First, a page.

Directed by Richard Linklater, “Before Midnight” completes a trilogy begun nearly 20 years ago, rounding out one of the greatest love stories ever in movies.
The first in the series, 1995’s “Before Sunrise,” tells the story of an American boy (Ethan Hawke) and a French girl (Julie Delpy) who get to know each other over the course of a day, walking around Vienna.
In 2004, “Before Sunset” depicted their eventual reunion, during a hurried couple of hours in Paris. Older and wiser, they have accumulated baggage.
In “Before Midnight,” Jesse and Celine are more permanently connected, working on maintaining their relationship and heading toward middle age. This time they’re visiting Greece, Jesse is a successful author, but both have changes they would like to make.
“This was the hardest one,” said Linklater, in The City with Delpy last month for “Before Midnight’s” screening at the S.F. International Film Festival. “It’s a tougher stage in life to depict. They know each other so well. What’s there to reveal to an audience?”
For Linklater and his collaborating lead actors, the process of writing the “Before” movies takes a long time, even years for initial ideas to emerge.
Next, according to Delpy, the trio works on the backstory. She says, “That takes two or three years before we start writing. It doesn’t even feel right to go there before then.”
“We kind of knew early on what it shouldn’t be,” says Linklater, “but then the specifics of that took a while to figure out. We could have an idea for months and months and then let it go. But none of that time is wasted. We’re digging deeper.”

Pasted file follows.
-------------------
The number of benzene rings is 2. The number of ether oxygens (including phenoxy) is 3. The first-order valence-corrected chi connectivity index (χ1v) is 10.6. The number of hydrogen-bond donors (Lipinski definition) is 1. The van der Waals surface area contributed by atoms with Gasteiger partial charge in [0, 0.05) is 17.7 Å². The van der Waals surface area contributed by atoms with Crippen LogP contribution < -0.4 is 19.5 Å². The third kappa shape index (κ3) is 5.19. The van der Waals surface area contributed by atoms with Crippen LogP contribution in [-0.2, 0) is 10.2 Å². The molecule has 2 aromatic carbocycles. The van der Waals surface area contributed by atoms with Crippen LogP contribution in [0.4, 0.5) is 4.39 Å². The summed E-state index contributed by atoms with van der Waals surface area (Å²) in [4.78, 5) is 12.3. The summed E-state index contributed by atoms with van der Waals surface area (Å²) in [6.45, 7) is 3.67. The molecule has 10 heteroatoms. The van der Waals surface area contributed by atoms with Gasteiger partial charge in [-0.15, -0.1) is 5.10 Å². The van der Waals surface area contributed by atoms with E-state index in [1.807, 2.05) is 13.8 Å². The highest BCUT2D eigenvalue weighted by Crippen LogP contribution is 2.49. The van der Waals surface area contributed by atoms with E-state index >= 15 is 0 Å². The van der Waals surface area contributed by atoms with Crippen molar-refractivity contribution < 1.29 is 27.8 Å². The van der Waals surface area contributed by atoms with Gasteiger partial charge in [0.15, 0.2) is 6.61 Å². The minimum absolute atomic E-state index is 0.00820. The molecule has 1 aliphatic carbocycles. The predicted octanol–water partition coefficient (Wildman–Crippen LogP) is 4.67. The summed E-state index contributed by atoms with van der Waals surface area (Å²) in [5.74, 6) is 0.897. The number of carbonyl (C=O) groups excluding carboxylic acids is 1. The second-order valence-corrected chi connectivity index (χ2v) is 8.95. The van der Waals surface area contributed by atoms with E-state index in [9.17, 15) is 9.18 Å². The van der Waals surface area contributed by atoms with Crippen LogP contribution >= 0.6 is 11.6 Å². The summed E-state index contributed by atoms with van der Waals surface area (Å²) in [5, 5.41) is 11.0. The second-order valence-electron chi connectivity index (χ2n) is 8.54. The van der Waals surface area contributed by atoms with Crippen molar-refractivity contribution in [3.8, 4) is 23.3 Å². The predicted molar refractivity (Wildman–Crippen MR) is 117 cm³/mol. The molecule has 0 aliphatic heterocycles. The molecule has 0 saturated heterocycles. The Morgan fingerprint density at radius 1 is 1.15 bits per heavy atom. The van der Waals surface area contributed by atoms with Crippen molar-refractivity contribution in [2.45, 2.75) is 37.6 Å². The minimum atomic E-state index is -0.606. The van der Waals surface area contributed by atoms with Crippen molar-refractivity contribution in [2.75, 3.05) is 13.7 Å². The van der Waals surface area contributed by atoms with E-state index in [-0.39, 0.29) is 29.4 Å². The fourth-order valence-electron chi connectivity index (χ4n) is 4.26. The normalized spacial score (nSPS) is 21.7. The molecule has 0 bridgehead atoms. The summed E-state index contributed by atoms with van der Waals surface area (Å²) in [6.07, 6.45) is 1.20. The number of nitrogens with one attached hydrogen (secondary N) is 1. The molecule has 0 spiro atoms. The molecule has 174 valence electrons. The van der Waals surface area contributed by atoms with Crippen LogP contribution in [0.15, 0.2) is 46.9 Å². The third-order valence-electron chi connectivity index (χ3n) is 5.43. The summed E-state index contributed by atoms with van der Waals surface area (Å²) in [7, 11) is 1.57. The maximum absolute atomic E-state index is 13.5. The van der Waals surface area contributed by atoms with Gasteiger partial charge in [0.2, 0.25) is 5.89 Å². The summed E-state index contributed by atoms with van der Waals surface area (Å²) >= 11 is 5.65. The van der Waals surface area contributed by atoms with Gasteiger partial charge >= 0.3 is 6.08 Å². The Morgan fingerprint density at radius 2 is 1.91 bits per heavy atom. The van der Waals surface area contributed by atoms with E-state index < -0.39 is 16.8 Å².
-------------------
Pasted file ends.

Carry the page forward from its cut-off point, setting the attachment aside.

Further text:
Linklater, Delpy and Hawke — who received a joint Oscar nomination for the second movie — created the first movie the same way, though Delpy and Hawke did not get writing credit.
“I spent 11 days working on that initial, blueprint script, and then we spent three weeks, plus the whole shoot rewriting,” says Linklater. “When I think of that movie, I think of the three of us.”
Involving actors in screenplay writing makes for a better movie, says Linklater: “The performances wouldn’t have been as good if they’d just shown up on the set, hit your mark and say your line.”
With the gift of time, the new movie is even more profound than its predecessors. “The other ones are about connecting, reconnecting, flirting. It was pretty simple,” Delpy says. “It’s totally different now.”